I obviously have to learn to more seamlessly connect two halves of images in Photoshop, and I should probably try and flatten out that left edge, but what we have here is some art, dated December 31, 1962, from the comic strip "David Crane."
Not knowing anything about the strip, I was still drawn to this art for a few reasons, but mainly because the art is by Winslow Mortimer, a Silver Age comic artist who had notable contributions to a number of DC titles like Action Comics, Adventure Comics, Detective Comics and Superman Family.
The strip itself is mostly unremarkable from a story perspective. Despite Phil saying the word Larry twice, all that happens is one character showing another a car. The art is really lovely, though, and the car in the third panel (as well as Phil's sweater) has not just pencil and ink art, but also a sticker overlay that looks great despite being almost 60 years old.
I tried to find what I could on the comic strip, and it seems that it ran from 1956 to '72. Created by Mortimer, I've found a couple mentions of the artist leaving the strip in 1960. This strip and its 1962 copyright information would seem to dispute that, though I suppose it's possible that Mortimer had a backlog, or that this strip was printed in the Toronto Star at a later date. I'd welcome any other suppositions, if any David Crane expert out there would like to set the record straight.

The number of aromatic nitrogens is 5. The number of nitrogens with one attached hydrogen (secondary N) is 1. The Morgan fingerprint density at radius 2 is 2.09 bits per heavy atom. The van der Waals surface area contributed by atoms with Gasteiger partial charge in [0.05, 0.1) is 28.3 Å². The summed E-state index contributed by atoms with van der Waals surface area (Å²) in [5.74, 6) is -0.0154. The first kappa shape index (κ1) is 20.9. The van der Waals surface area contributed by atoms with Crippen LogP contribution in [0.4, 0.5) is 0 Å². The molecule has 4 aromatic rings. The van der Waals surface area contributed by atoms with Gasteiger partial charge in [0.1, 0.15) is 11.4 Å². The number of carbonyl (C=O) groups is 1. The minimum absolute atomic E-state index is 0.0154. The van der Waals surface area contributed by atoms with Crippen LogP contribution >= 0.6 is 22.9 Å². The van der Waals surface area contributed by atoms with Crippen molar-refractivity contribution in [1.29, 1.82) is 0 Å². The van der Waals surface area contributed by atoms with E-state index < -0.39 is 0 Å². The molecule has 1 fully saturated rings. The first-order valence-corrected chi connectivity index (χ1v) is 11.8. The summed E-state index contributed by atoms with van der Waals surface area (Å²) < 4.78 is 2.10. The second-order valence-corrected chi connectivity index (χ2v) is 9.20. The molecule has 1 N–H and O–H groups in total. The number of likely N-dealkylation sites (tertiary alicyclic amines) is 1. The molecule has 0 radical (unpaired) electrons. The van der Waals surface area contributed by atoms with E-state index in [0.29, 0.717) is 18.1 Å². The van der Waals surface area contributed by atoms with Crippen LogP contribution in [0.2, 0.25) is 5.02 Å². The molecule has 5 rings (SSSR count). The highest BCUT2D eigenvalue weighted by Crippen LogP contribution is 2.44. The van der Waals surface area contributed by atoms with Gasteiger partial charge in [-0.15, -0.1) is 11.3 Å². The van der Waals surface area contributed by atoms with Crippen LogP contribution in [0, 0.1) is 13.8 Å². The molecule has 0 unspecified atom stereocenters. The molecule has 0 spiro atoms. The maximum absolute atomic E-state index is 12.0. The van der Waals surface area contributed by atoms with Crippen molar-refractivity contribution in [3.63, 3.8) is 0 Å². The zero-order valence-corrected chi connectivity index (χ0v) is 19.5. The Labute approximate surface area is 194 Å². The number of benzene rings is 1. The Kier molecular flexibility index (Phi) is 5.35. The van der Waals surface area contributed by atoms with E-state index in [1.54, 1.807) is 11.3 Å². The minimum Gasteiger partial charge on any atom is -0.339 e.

For most of its run, David Crane was a light action/adventure strip with religious overtones, following a young pastor and his flock. It seems that toward the very end, the strip abandoned this storyline and became a more generic gag comic. And I'll just add this extra bit and see if I can confuse anyone: David Crane served as the inspiration to the Cheers and Frazier characters later on. Maybe? Sure.
It's also worth noting that, based on the writing in the left margins, this strip was #666 in the set. I know it's just a number, but it's kind of funny that of all the pages out there, I picked up lucky 666 from a comic strip about a handsome pastor.
There's a light impression of a stamp in the very bottom right corner of the page that really intrigues me. The image looks like it has a leaf or plant in the center, surrounded by several words, one of which is "artist." What this means, if it was just on the paper or specific to the comic strip, is something I'll probably never find out. But it's something I didn't notice until I took the scan of the full image.
I really like the look and presentation of comic strip art, and I've gotten a few recently. I think this is the oldest piece of original art that I now own. It's obscure as far as properties go, but I really enjoy having it.